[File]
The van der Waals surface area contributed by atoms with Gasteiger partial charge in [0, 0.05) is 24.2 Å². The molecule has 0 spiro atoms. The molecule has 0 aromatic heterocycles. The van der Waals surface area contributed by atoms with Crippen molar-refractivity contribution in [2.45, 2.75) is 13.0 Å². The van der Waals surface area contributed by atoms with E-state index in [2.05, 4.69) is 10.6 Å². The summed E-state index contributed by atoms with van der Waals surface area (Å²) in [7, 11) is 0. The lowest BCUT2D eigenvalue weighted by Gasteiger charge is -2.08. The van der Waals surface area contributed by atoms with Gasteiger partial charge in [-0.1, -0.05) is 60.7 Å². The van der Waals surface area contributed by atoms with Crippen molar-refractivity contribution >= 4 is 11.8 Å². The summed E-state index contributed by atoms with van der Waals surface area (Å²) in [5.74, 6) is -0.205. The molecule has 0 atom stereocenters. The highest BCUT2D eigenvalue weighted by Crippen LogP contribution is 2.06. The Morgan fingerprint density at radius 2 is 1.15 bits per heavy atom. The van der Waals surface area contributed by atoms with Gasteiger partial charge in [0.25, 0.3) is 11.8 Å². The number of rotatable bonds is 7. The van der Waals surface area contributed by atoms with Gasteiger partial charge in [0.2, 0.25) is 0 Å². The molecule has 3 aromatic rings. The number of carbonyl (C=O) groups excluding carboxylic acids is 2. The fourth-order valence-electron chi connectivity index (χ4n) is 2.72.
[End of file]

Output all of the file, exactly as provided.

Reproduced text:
The van der Waals surface area contributed by atoms with Gasteiger partial charge in [0, 0.05) is 24.2 Å². The molecule has 0 spiro atoms. The molecule has 0 aromatic heterocycles. The van der Waals surface area contributed by atoms with Crippen molar-refractivity contribution in [2.45, 2.75) is 13.0 Å². The van der Waals surface area contributed by atoms with E-state index in [2.05, 4.69) is 10.6 Å². The summed E-state index contributed by atoms with van der Waals surface area (Å²) in [7, 11) is 0. The lowest BCUT2D eigenvalue weighted by Gasteiger charge is -2.08. The van der Waals surface area contributed by atoms with Gasteiger partial charge in [-0.1, -0.05) is 60.7 Å². The van der Waals surface area contributed by atoms with Crippen molar-refractivity contribution >= 4 is 11.8 Å². The summed E-state index contributed by atoms with van der Waals surface area (Å²) in [5.74, 6) is -0.205. The molecule has 0 atom stereocenters. The highest BCUT2D eigenvalue weighted by Crippen LogP contribution is 2.06. The Morgan fingerprint density at radius 2 is 1.15 bits per heavy atom. The van der Waals surface area contributed by atoms with Gasteiger partial charge in [0.25, 0.3) is 11.8 Å². The number of rotatable bonds is 7. The van der Waals surface area contributed by atoms with Gasteiger partial charge in [0.2, 0.25) is 0 Å². The molecule has 3 aromatic rings. The number of carbonyl (C=O) groups excluding carboxylic acids is 2. The fourth-order valence-electron chi connectivity index (χ4n) is 2.72.